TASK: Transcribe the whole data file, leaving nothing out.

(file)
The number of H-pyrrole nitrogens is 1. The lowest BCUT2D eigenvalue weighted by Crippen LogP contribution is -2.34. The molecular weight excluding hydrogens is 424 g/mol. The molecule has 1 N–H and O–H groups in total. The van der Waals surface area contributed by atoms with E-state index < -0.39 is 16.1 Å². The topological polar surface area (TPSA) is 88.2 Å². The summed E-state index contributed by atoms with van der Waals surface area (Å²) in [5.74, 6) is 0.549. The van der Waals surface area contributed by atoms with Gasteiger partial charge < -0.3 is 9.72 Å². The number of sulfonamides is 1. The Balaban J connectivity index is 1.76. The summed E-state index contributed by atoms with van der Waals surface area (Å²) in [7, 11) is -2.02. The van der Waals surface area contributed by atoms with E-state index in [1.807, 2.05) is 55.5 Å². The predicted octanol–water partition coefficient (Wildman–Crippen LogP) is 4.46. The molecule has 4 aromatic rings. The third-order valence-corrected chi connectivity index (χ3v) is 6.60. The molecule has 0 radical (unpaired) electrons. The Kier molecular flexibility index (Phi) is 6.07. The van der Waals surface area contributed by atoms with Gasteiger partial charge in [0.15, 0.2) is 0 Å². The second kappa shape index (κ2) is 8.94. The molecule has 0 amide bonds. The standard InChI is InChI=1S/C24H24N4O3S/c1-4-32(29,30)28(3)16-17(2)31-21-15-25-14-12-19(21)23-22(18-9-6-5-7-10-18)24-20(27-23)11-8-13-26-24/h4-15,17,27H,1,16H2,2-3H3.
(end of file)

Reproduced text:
The number of H-pyrrole nitrogens is 1. The lowest BCUT2D eigenvalue weighted by Crippen LogP contribution is -2.34. The molecular weight excluding hydrogens is 424 g/mol. The molecule has 1 N–H and O–H groups in total. The van der Waals surface area contributed by atoms with E-state index < -0.39 is 16.1 Å². The topological polar surface area (TPSA) is 88.2 Å². The summed E-state index contributed by atoms with van der Waals surface area (Å²) in [5.74, 6) is 0.549. The van der Waals surface area contributed by atoms with Gasteiger partial charge < -0.3 is 9.72 Å². The number of sulfonamides is 1. The Balaban J connectivity index is 1.76. The summed E-state index contributed by atoms with van der Waals surface area (Å²) in [7, 11) is -2.02. The van der Waals surface area contributed by atoms with E-state index in [1.807, 2.05) is 55.5 Å². The predicted octanol–water partition coefficient (Wildman–Crippen LogP) is 4.46. The molecule has 4 aromatic rings. The third-order valence-corrected chi connectivity index (χ3v) is 6.60. The molecule has 0 radical (unpaired) electrons. The Kier molecular flexibility index (Phi) is 6.07. The van der Waals surface area contributed by atoms with Gasteiger partial charge in [0.15, 0.2) is 0 Å². The second kappa shape index (κ2) is 8.94. The molecule has 0 amide bonds. The standard InChI is InChI=1S/C24H24N4O3S/c1-4-32(29,30)28(3)16-17(2)31-21-15-25-14-12-19(21)23-22(18-9-6-5-7-10-18)24-20(27-23)11-8-13-26-24/h4-15,17,27H,1,16H2,2-3H3.